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Thursday, February 26, 2009

Emotional Outbursts Have Shotgun Effect

Watch what you say around your dog....even if you're just talking to yourself!

Last week I was riding a fairly spirited old horse in our arena. I was trying to calm him down after a winter's layoff. Lizzie, my pit bull, was trotting along with us, darting back and forth, and doing her own thing at occasional breakneck speed. The horse was getting a bit irritated with her antics, as was I. So I shouted, "Lizzie, get outta here!"

Guess what? The horse thought I was shouting at him, which did anything but calm him down. My reprimand to Lizzie had gone out in a shotgun pattern and hit an unintended victim. The horse got even jumpier, assuming that I was going to beat the tar out of him! It took a few moments--and putting Lizzie in the house--to calm him down.

Whatever we say and project can have unintended consequences on those around us. Animals are particularly vulnerable, since they're unable to understand "anger." They identify it instead as emotional instability, which gives them reason to doubt our qualities as a leader.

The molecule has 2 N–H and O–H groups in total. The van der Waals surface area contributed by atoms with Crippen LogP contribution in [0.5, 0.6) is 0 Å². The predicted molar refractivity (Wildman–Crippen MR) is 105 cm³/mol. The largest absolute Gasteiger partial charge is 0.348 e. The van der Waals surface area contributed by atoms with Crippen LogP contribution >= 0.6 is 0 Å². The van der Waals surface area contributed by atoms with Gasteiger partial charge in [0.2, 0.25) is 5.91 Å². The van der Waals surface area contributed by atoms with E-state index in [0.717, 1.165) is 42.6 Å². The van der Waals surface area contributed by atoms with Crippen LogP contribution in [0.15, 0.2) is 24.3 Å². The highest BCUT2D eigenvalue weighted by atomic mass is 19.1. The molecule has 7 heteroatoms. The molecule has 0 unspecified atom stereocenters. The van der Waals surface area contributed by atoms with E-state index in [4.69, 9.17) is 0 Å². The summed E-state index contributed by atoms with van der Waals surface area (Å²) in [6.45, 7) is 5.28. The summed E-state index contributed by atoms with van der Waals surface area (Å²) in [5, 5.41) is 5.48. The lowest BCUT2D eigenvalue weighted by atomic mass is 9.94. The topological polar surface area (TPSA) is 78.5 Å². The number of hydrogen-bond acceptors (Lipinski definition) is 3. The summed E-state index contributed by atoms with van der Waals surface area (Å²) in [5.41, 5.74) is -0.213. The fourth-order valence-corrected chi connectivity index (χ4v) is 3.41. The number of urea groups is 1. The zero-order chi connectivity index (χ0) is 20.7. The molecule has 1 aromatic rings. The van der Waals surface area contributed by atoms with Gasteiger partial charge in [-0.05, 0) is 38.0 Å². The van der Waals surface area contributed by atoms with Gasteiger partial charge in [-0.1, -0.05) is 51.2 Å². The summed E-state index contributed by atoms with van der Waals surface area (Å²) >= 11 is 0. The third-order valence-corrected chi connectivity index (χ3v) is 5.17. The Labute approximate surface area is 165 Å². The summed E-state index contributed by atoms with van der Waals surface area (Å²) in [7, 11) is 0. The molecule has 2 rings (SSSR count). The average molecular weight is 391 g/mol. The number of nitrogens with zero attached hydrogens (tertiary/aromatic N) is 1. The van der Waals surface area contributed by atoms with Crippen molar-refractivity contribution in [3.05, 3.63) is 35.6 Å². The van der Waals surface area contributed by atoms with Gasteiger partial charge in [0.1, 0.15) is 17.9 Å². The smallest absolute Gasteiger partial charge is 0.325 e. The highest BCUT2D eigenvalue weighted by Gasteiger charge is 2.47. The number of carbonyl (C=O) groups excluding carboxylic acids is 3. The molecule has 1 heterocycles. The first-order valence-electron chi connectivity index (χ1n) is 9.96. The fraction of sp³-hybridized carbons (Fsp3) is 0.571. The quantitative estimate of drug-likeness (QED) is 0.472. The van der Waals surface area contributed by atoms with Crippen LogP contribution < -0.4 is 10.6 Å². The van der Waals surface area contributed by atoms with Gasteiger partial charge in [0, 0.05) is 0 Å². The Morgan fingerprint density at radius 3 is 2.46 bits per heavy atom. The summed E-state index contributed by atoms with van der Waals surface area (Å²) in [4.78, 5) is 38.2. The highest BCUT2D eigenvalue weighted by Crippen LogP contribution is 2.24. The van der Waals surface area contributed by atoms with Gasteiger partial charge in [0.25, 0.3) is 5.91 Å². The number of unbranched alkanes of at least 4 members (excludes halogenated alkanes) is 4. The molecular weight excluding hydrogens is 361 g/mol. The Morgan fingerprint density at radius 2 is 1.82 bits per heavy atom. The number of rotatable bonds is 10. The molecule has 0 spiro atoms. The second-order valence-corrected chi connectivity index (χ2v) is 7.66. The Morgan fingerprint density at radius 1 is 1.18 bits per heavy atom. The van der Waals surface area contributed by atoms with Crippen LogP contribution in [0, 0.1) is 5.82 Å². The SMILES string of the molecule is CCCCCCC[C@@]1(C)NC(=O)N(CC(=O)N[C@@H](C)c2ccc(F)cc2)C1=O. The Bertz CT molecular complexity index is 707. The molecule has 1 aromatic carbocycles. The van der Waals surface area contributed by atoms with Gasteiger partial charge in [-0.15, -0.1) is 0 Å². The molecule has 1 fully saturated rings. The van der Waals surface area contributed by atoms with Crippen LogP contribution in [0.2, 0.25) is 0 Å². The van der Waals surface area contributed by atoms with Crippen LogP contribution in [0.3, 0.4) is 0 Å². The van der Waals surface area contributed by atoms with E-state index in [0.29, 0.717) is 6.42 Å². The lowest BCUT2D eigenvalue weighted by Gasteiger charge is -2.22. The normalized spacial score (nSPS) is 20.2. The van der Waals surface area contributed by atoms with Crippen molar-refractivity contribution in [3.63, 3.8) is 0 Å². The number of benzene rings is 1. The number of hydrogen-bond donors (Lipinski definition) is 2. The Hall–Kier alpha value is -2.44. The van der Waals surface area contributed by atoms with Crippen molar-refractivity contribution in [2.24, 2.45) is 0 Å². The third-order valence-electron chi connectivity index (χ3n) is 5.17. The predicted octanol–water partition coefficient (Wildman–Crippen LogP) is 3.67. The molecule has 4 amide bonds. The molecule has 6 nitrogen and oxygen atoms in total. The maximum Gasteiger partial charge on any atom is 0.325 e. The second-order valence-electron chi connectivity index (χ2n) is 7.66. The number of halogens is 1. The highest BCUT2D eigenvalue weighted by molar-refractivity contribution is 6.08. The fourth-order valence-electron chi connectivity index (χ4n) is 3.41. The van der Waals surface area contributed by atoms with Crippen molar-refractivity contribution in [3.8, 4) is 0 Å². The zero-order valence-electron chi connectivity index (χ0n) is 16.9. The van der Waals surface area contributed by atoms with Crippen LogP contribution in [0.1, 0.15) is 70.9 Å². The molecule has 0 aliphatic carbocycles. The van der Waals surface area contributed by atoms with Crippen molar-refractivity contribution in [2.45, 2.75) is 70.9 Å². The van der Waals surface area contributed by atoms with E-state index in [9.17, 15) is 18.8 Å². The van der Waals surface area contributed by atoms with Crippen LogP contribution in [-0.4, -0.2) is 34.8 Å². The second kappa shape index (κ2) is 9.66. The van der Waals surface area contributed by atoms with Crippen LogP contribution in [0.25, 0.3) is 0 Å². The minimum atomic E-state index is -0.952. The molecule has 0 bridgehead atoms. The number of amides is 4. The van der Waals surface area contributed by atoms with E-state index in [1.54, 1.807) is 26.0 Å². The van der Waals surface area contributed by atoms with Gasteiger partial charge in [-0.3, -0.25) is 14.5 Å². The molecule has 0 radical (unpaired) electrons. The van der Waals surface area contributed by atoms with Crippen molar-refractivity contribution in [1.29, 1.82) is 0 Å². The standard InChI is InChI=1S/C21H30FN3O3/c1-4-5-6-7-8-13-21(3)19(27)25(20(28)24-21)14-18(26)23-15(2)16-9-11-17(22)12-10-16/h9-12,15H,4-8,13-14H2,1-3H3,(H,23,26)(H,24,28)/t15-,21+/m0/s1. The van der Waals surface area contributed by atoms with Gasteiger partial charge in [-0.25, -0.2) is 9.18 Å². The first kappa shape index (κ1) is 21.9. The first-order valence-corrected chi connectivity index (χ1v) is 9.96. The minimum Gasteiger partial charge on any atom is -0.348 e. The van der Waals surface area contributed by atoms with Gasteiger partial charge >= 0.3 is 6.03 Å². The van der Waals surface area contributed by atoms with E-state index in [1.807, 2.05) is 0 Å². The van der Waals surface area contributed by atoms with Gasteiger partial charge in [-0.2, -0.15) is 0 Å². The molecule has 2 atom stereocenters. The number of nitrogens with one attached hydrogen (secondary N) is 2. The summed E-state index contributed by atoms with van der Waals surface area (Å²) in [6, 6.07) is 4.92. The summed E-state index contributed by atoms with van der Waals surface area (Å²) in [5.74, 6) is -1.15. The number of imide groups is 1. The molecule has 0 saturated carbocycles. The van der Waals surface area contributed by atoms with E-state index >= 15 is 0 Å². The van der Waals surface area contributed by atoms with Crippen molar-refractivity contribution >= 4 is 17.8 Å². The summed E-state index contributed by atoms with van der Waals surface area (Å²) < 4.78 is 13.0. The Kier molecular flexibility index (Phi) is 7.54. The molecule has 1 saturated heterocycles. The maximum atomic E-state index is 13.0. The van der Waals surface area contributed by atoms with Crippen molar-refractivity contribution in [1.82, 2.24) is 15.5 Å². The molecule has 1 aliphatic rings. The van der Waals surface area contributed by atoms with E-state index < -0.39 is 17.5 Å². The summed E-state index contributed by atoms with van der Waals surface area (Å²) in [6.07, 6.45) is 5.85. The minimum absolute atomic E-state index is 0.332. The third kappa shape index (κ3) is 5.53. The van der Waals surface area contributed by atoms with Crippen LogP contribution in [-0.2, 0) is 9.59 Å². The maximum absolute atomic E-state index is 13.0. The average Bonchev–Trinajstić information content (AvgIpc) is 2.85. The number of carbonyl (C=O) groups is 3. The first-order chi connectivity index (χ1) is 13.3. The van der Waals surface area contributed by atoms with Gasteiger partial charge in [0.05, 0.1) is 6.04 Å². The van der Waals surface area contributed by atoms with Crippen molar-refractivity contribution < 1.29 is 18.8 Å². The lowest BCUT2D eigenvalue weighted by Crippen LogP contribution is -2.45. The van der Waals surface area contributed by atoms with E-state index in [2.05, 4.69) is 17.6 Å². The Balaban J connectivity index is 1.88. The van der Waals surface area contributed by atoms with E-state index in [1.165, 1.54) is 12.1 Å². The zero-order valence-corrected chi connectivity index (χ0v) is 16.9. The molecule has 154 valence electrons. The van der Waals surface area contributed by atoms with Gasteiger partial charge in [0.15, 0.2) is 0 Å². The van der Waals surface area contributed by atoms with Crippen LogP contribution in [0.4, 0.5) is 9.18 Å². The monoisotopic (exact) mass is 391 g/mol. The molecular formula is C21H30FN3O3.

A couple years ago I was walking Lizzie down the road and listening to a Mariners game on a headset. Someone made an extremely bad play and I started yelling and cussing myself. However, my dog heard me and thought the tongue-lashing was intended for her! I had some apologizing to do, although I doubt she grasped the situation since she isn't particularly a big Mariners fan.

You've probably noticed similar incidents in your own home. You verbally reprimand one dog, and the other dogs slink away, hoping to avoid your wrath. Children who grow up around volatile parents are the same way. They get a little gun shy when the yelling starts. No one's comfortable around someone who seems emotionally unstable. You can't trust someone like that, because you never know what they'll be like moment to moment...especially if you're a vulnerable being like a child...or a dog, or a horse.

Cesar Millan, "The Dog Whisperer," reminds us that good leaders radiate "calm assertive energy." It's okay to act like you're the boss and know what you're doing. It's okay to act tough and long as you are fair and consistent about it.

Let your dogs teach you to control what you say and how you say it. You'll find better, more constructive and creative ways to work through frustrations. You'll become a better leader, a more effective communicator and a calmer person. It's an ongoing process...but we are, after all, still works in progress!

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